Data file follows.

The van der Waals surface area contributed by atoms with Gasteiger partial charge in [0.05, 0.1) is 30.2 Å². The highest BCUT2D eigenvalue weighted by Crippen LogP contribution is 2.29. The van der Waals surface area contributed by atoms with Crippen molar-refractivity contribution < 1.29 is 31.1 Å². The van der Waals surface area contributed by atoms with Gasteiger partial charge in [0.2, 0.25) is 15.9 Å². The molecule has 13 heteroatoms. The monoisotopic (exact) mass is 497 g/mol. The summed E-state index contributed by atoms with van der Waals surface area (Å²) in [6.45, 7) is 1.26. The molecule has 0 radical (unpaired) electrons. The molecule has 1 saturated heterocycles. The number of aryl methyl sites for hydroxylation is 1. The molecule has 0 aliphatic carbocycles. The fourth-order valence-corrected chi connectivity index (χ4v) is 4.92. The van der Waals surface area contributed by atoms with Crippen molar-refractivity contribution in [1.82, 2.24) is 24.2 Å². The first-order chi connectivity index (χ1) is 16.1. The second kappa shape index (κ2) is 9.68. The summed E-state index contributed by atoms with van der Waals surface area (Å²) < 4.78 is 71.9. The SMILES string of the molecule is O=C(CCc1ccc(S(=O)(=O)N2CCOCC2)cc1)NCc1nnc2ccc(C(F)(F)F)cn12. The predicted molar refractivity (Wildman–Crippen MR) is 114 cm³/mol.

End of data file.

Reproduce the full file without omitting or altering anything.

The van der Waals surface area contributed by atoms with Gasteiger partial charge in [0.05, 0.1) is 30.2 Å². The highest BCUT2D eigenvalue weighted by Crippen LogP contribution is 2.29. The van der Waals surface area contributed by atoms with Crippen molar-refractivity contribution < 1.29 is 31.1 Å². The van der Waals surface area contributed by atoms with Gasteiger partial charge in [0.2, 0.25) is 15.9 Å². The molecule has 13 heteroatoms. The monoisotopic (exact) mass is 497 g/mol. The summed E-state index contributed by atoms with van der Waals surface area (Å²) in [6.45, 7) is 1.26. The molecule has 0 radical (unpaired) electrons. The molecule has 1 saturated heterocycles. The number of aryl methyl sites for hydroxylation is 1. The molecule has 0 aliphatic carbocycles. The fourth-order valence-corrected chi connectivity index (χ4v) is 4.92. The van der Waals surface area contributed by atoms with Crippen molar-refractivity contribution in [1.82, 2.24) is 24.2 Å². The first-order chi connectivity index (χ1) is 16.1. The second kappa shape index (κ2) is 9.68. The summed E-state index contributed by atoms with van der Waals surface area (Å²) < 4.78 is 71.9. The SMILES string of the molecule is O=C(CCc1ccc(S(=O)(=O)N2CCOCC2)cc1)NCc1nnc2ccc(C(F)(F)F)cn12. The predicted molar refractivity (Wildman–Crippen MR) is 114 cm³/mol.